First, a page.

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Transplantation of human bone marrow mesenchymal stem cells as a thin subretinal layer ameliorates retinal degeneration in a rat model of retinal dystrophy *

Vision incapacitation and blindness associated with retinal degeneration affect millions of people worldwide. Cell based therapy and specifically transplantation of human adult bone marrow-derived stem cells (hBM-MSCs) present possible treatment strategy. Subretinal transplantation of human or rat BM-MSCs was shown previously to improve retinal function in Royal College Surgeons (RCS) rats. In those studies cells were transplanted via a transscleral-transchoroidal approach, creating a localized subretinal bleb. Limited number of cells could be injected and photoreceptor rescue was restricted to areas in proximity to the injection site. Here we describe a new surgical method for subretinal transplantation that facilitates uniform distribution of transplanted cells as a thin layer along most of the subretinal space. We assessed the therapeutic effect of hBM-MSCs on RCS rats when transplanted either subretinally or intravitreally. We also examined whether a second transplantation can prolong the therapeutic effect. A cell suspension of 2.5 × 106 cells in 5 μl was injected subretinally or intravitreally in RCS rats at 28 days postnatal. In the subretinal group, hBM-MSCs were transplanted posterior to the limbus in the superotemporal part of the eye through a longitudinal triangular scleral tunnel reaching the choroid. In the intravitreal group, the cells were injected into the superotemporal part of the vitreous cavity. In cross sections of subretinally transplanted eyes, removed 2 h following transplantation, hBM-MSCs were distributed as a near-homogenous thin layer along most of the subretinal space. In some animals the cells were also detected in the choroid. In the intravitreal injection group, hBM-MSCs were clustered in the vitreous cavity. Transplanted cells could be detected up to 2 weeks after transplantation but not at later time points. Retinal function and structure were assessed by electroretinogram (ERG) and histology analysis, respectively. Six weeks post transplantation, the mean maximal scotopic ERG b-wave amplitude response recorded in RCS control eyes was 1.2 μV. By contrast, in transplanted eyes mean responses of 56.4 μV and 66.2 μV were recorded in the intravitreally and subretinally transplanted eyes, respectively. In the subretinal group, retinal function was significantly higher in transplanted compared with control eyes up to 20 weeks following transplantation. By contrast, in the intravitreal group, rescue of retinal function persisted only up to 12 weeks following transplantation. Histological analysis revealed that 8 weeks following subretinal transplantation, the retinas of control eyes were dystrophic, with outer nuclear layer (ONL) containing a single cell layer. An extensive photoreceptor rescue was demonstrated in transplanted eyes at this time point, with 3–4 cell layers in the ONL along the entire retina. A second subretinal transplantation at 70 days postnatal did not enhance or prolong the therapeutic effect of hBM-MSCs. No immunosuppressants were used and long-term safety analysis demonstrated no gross or microscopic adverse effects. Taken together our findings suggest that transplantation of hBM-MSCs as a thin subretinal layer enhances the therapeutic effect and the safety of cell transplantation.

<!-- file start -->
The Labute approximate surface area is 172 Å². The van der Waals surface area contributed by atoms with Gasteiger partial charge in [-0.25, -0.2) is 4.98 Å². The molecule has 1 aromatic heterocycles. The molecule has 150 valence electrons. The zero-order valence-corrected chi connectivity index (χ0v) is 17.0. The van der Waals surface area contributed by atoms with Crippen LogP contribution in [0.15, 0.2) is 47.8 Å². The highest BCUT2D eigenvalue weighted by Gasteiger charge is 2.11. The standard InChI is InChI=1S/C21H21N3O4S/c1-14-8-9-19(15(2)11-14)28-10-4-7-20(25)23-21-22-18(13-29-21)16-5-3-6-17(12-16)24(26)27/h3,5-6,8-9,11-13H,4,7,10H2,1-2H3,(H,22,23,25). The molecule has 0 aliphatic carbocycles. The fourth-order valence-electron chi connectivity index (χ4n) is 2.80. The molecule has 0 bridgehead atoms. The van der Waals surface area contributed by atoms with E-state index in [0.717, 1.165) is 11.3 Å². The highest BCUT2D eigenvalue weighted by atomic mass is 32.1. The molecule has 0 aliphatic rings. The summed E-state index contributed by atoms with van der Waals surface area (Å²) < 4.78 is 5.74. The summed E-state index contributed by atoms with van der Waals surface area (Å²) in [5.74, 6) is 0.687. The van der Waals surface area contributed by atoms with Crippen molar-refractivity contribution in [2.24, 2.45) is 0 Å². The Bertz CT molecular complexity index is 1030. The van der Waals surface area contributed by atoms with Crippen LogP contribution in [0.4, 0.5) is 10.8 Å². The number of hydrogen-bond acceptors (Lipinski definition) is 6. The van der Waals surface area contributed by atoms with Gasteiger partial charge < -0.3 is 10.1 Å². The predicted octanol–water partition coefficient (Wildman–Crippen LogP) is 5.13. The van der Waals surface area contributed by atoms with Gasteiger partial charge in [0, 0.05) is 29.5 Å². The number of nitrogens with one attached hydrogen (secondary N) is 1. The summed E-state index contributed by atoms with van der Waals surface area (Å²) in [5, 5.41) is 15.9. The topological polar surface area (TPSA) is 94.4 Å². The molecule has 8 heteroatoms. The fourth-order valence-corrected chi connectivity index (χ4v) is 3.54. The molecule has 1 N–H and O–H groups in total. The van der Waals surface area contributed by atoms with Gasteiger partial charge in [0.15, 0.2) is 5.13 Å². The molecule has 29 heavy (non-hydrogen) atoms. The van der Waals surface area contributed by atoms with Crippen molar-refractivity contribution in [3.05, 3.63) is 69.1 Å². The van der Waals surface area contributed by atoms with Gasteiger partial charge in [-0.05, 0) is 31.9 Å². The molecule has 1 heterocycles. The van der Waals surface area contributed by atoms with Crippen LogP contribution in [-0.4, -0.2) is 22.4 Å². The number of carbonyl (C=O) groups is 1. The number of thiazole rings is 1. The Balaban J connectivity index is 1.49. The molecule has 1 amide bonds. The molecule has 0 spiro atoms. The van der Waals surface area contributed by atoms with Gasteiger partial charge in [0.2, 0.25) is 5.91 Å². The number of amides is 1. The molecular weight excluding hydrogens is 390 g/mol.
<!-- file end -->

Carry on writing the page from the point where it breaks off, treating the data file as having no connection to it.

* Legal Disclaimer: Chelation and Hyperbaric Therapy, Stem Cell Therapy, and other treatments and modalities mentioned or referred to in this web site are medical techniques that may or may not be considered “mainstream”. As with any medical treatment, results will vary among individuals, and there is no implication or guarantee that you will heal or achieve the same outcome as patients herein.

As with any procedure, there could be pain or other substantial risks involved. These concerns should be discussed with your health care provider prior to any treatment so that you have proper informed consent and understand that there are no guarantees to healing.

THE INFORMATION IN THIS WEBSITE IS OFFERED FOR GENERAL EDUCATIONAL PURPOSES ONLY AND DOES NOT IMPLY OR GIVE MEDICAL ADVICE. No Doctor/Patient relationship shall be deemed to have arisen simply by reading the information contained on these pages, and you should consult with your personal physician/care giver regarding your medical treatment before undergoing any sort of treatment or therapy.

Published on 11-03-2017
Authors: Adi Tzameret, Ifat Sher, Michael Belkin, Avraham J.Treves, Amilia Meir, Arnon Nagler, Hani Levkovitch-Verbin, Iris Barshack, Mordechai Rosner, Ygal Rotenstreich
Source: Experimental Eye Research, Volume 118, January 2014, Pages 135-144